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Swords

 

The Mameluke sword is patterned after one given to Marine 1st Lt. Presley O'Bannon during the First Barbary War in 1804.  Maj General John Allen told the story.  We went to Fallujah to present Mameluke swords to the sheiks of leading western Anbar tribes. The Sheiks were delighted with the honor and genuinely appreciated the tradition and the story of how Arab tribes had fought alongside the U.S Marines on the shores of Tripoli in that distant time and hoped the relations would continue offering (in jest?) to help liberate Afghanistan with their new swords.

After recounting the great success the alliance of the Marines and the tribes has achieved in Al Anbar during the last year, one sheik commented that 2008 must be the year of the rule of law.  Rule of law must supersede tribal law, he said, and rule of law must keep Iraqi together as one nation.  I have heard these sorts of comments on many occasions.  The Sheiks of Anbar, with their martial outlook and tradition of defending Iraq, evidently consider themselves the custodians of Iraqi nationality.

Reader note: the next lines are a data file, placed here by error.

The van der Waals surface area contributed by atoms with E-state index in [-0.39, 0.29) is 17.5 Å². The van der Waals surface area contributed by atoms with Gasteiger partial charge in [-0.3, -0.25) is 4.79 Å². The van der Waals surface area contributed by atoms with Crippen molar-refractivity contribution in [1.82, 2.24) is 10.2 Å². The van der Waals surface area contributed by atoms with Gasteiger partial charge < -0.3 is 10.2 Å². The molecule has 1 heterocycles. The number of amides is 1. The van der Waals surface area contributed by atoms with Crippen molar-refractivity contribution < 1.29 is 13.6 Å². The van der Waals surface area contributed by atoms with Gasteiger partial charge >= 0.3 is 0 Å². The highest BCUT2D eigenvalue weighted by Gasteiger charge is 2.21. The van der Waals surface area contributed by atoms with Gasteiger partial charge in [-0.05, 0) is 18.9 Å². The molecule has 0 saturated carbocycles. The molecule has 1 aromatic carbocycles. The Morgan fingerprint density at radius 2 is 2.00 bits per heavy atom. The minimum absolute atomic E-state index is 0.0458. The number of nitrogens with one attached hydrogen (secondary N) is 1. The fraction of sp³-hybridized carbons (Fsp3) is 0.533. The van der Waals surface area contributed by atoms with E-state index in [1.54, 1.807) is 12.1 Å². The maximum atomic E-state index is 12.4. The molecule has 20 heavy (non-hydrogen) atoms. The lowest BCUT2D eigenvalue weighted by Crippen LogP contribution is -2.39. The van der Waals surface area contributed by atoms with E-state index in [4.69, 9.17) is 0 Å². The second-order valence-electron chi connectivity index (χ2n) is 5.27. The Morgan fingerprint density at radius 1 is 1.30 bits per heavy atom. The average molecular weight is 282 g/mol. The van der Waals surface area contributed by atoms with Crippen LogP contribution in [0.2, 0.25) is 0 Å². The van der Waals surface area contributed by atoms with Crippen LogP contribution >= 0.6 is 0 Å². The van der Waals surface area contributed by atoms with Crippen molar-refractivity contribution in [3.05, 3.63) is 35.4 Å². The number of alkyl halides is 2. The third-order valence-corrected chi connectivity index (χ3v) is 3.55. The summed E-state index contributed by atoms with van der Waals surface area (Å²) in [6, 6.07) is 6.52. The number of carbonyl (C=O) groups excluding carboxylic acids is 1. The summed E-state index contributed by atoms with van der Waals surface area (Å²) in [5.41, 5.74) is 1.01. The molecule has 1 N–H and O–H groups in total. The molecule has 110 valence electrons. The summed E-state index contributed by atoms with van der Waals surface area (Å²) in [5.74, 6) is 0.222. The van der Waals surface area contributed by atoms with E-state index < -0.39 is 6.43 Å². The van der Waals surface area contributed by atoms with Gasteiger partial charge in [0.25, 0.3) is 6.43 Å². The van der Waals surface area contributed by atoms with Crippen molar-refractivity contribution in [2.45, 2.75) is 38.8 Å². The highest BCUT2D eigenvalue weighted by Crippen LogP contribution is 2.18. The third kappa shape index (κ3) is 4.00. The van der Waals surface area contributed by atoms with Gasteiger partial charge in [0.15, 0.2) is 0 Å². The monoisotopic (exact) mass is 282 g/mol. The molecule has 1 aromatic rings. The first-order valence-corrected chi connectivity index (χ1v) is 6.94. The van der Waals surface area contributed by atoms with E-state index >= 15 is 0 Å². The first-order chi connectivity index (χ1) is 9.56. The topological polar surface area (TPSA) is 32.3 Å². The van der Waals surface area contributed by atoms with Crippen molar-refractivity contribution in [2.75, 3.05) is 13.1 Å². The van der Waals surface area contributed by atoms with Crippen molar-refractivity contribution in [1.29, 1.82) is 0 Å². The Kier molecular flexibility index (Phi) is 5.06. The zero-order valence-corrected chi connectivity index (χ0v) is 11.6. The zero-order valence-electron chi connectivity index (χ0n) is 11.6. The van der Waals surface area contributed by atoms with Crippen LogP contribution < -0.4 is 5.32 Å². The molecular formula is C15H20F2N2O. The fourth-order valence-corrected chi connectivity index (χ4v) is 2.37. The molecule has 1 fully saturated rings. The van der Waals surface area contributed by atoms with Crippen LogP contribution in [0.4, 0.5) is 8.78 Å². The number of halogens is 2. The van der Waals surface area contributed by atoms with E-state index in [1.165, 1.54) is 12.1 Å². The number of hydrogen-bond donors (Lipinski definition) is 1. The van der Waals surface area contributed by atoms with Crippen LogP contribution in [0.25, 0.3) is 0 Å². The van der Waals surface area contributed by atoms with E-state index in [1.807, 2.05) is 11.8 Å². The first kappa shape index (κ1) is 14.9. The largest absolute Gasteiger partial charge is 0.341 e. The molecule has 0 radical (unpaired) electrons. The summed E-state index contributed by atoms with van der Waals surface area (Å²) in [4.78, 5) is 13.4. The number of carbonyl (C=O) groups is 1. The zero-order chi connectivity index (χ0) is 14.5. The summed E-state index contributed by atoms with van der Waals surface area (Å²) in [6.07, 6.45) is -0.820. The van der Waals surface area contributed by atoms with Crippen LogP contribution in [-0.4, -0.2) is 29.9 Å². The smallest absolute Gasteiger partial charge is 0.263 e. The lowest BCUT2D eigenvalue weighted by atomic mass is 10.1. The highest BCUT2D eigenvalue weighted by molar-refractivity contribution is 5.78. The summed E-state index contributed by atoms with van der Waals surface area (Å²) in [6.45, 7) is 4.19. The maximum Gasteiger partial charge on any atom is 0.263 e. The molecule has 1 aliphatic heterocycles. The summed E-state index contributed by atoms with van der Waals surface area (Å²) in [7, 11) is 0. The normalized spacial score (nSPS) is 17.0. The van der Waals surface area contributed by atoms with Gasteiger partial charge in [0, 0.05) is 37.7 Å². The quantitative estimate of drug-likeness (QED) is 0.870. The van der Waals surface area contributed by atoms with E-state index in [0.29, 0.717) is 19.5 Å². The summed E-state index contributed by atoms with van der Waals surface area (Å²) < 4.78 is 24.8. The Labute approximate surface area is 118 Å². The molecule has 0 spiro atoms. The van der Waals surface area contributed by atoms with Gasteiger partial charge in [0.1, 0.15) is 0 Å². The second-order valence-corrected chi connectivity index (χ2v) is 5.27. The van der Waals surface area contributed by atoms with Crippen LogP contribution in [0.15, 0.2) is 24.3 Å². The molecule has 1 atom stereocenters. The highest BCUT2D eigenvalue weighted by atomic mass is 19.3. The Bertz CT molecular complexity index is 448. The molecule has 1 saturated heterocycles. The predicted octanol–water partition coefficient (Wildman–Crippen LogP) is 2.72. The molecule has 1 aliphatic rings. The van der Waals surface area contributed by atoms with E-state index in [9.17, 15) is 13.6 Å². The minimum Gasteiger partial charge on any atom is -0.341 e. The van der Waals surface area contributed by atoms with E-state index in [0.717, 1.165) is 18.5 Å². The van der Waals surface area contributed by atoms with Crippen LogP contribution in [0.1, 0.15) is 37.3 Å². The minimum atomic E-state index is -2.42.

A recounting of the heroism of the Al Anbar tribes followed.  They recalled the dark & bloody days of late 2005 when it was not unusual to find headless bodies laying by the road.   They talked about how the push against AQI had started in Al Qaim and then spread east.   That is one reason why Al Qaim is relatively farther along in peaceful development than places in the east of the province.  All the sheiks promised that they would never allow AQI to reestablish itself in Al Anbar.

The sheiks reflected the widespread belief among Anbari that their province has significant unexploited oil reserves.     They wondered when/if American firms would be in Anbar to tap this oil.  They said that they prefer American to European or others, since the U.S. is a reliable partner.


Above is Major General Gaskin, commander of CF in Al Anbar, with sheiks.

All the sheiks appreciate of their relationships with the U.S. and specifically with the Marines.  Local leaders observably feel personal affection for current group of Marines.  However the sheiks understand the transient nature of our assignments and are receptive to new friends.  Social meetings such as this one are one of the keys to success in winning friends and influencing people in western Al Anbar.  

The swords were a nice touch that united the warrior traditions of Al Anbar with those of the USMC.  


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